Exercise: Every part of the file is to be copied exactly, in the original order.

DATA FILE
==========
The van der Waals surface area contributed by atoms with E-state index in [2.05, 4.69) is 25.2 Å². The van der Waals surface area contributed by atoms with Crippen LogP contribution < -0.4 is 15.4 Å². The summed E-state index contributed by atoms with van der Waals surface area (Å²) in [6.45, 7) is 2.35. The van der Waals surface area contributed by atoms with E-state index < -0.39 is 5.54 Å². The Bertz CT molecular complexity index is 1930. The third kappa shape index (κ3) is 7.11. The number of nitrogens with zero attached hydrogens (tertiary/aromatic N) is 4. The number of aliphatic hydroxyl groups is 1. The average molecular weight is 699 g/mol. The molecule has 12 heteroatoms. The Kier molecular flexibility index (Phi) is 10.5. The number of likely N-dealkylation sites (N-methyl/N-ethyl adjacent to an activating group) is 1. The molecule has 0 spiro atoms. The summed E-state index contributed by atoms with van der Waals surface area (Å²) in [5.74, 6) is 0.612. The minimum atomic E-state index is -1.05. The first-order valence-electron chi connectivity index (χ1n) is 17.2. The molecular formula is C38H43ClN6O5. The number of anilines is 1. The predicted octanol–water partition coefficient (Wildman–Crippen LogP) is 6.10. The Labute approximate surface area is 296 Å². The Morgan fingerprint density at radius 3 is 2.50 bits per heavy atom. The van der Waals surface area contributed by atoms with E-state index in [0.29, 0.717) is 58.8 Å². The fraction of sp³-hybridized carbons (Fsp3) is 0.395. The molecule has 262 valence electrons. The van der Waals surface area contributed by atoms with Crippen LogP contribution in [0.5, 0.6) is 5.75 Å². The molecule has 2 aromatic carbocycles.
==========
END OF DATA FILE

The van der Waals surface area contributed by atoms with E-state index in [2.05, 4.69) is 25.2 Å². The van der Waals surface area contributed by atoms with Crippen LogP contribution < -0.4 is 15.4 Å². The summed E-state index contributed by atoms with van der Waals surface area (Å²) in [6.45, 7) is 2.35. The van der Waals surface area contributed by atoms with E-state index < -0.39 is 5.54 Å². The Bertz CT molecular complexity index is 1930. The third kappa shape index (κ3) is 7.11. The number of nitrogens with zero attached hydrogens (tertiary/aromatic N) is 4. The number of aliphatic hydroxyl groups is 1. The average molecular weight is 699 g/mol. The molecule has 12 heteroatoms. The Kier molecular flexibility index (Phi) is 10.5. The number of likely N-dealkylation sites (N-methyl/N-ethyl adjacent to an activating group) is 1. The molecule has 0 spiro atoms. The summed E-state index contributed by atoms with van der Waals surface area (Å²) in [5.74, 6) is 0.612. The minimum atomic E-state index is -1.05. The first-order valence-electron chi connectivity index (χ1n) is 17.2. The molecular formula is C38H43ClN6O5. The number of anilines is 1. The predicted octanol–water partition coefficient (Wildman–Crippen LogP) is 6.10. The Labute approximate surface area is 296 Å². The Morgan fingerprint density at radius 3 is 2.50 bits per heavy atom. The van der Waals surface area contributed by atoms with E-state index in [0.29, 0.717) is 58.8 Å². The fraction of sp³-hybridized carbons (Fsp3) is 0.395. The molecule has 262 valence electrons. The van der Waals surface area contributed by atoms with Crippen LogP contribution in [0.5, 0.6) is 5.75 Å². The molecule has 2 aromatic carbocycles.